This work was supported by a UIC Startup budget; National Science Foundation DMR Grant No. 1309765; the acquisition of the UIC JEOL JEM-ARM200CF is supported by a MRI-R2 NSF grant, DMR-0959470; resources of the National Energy Research Scientific Computing Center, supported by the Office of Science of the U.S. Department of Energy under Contract No. DE-AC02-05CH11231, and the Extreme Science and Engineering Discovery Environment (XSEDE), supported by the NSF Grant No. OCI-1053575; and partial support from the U.S. Defense Threat Reduction Agency.
Jeanne Galatzer-Levy | Eurek Alert!
Zebrafish's near 360 degree UV-vision knocks stripes off Google Street View
22.06.2018 | University of Sussex
New cellular pathway helps explain how inflammation leads to artery disease
22.06.2018 | Cedars-Sinai Medical Center
Russian researchers together with their French colleagues discovered that a genuine feature of superconductors -- quantum Abrikosov vortices of supercurrent -- can also exist in an ordinary nonsuperconducting metal put into contact with a superconductor. The observation of these vortices provides direct evidence of induced quantum coherence. The pioneering experimental observation was supported by a first-ever numerical model that describes the induced vortices in finer detail.
These fundamental results, published in the journal Nature Communications, enable a better understanding and description of the processes occurring at the...
In a recent publication in the renowned journal Optica, scientists of Leibniz-Institute of Photonic Technology (Leibniz IPHT) in Jena showed that they can accurately control the optical properties of liquid-core fiber lasers and therefore their spectral band width by temperature and pressure tuning.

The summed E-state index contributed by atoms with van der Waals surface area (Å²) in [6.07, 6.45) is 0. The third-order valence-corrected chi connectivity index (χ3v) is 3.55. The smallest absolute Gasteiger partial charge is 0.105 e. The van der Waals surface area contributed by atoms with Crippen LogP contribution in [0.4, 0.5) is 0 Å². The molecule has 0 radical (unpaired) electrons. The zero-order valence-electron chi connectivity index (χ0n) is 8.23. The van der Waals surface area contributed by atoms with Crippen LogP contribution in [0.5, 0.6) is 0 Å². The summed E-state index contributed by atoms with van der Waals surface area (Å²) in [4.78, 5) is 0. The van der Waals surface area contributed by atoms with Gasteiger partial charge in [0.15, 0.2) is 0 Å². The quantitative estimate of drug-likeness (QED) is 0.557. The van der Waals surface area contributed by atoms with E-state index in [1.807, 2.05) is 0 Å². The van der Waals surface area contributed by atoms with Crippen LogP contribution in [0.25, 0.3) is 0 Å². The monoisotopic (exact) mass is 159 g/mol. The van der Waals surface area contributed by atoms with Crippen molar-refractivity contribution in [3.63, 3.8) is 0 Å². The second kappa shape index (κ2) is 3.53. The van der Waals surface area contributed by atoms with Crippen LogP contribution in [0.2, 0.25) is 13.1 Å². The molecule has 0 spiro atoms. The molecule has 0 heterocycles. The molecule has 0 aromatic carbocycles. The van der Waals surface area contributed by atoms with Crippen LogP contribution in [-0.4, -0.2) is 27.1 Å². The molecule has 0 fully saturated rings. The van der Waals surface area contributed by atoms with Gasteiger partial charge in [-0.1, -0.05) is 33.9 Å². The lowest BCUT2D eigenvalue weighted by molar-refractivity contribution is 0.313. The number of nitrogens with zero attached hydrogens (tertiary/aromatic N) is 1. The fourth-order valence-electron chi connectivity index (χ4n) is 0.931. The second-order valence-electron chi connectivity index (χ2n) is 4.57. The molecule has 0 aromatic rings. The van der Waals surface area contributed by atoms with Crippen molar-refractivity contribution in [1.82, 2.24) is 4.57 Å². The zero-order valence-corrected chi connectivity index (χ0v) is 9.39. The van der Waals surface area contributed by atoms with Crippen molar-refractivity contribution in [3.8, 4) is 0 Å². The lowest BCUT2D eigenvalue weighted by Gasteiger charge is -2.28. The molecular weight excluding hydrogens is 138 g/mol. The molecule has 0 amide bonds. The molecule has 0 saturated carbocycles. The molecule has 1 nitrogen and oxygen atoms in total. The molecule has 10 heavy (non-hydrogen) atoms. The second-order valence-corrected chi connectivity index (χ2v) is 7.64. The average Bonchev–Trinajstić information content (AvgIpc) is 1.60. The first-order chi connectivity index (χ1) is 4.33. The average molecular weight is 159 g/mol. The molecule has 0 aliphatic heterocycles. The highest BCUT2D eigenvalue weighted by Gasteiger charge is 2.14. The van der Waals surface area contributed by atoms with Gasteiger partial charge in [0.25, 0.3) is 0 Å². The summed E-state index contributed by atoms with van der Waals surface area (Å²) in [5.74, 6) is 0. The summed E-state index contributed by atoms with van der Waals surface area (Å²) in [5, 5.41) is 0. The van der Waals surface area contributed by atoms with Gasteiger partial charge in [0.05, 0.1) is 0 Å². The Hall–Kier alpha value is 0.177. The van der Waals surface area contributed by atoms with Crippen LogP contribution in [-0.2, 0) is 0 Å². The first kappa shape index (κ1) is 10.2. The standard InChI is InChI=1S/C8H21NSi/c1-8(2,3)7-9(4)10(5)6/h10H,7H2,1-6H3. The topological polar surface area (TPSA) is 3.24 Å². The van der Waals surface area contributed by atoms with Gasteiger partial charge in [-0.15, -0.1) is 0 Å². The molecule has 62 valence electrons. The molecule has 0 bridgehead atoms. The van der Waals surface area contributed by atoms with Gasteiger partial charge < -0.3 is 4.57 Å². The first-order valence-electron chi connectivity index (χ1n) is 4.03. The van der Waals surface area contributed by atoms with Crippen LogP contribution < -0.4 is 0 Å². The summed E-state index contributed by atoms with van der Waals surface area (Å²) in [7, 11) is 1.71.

Already last year, the researchers provided experimental proof of a new dynamic of hybrid solitons– temporally and spectrally stationary light waves resulting...
Scientists from the University of Freiburg and the University of Basel identified a master regulator for bone regeneration. Prasad Shastri, Professor of...
Moving into its fourth decade, AchemAsia is setting out for new horizons: The International Expo and Innovation Forum for Sustainable Chemical Production will take place from 21-23 May 2019 in Shanghai, China. With an updated event profile, the eleventh edition focusses on topics that are especially relevant for the Chinese process industry, putting a strong emphasis on sustainability and innovation.
Founded in 1989 as a spin-off of ACHEMA to cater to the needs of China’s then developing industry, AchemAsia has since grown into a platform where the latest...
The BMBF-funded OWICELLS project was successfully completed with a final presentation at the BMW plant in Munich. The presentation demonstrated a Li-Fi communication with a mobile robot, while the robot carried out usual production processes (welding, moving and testing parts) in a 5x5m² production cell. The robust, optical wireless transmission is based on spatial diversity; in other words, data is sent and received simultaneously by several LEDs and several photodiodes. The system can transmit data at more than 100 Mbit/s and five milliseconds latency.
Modern production technologies in the automobile industry must become more flexible in order to fulfil individual customer requirements.
13.06.2018 | Event News
08.06.2018 | Event News
05.06.2018 | Event News
25.06.2018 | Physics and Astronomy
25.06.2018 | Earth Sciences
25.06.2018 | Power and Electrical Engineering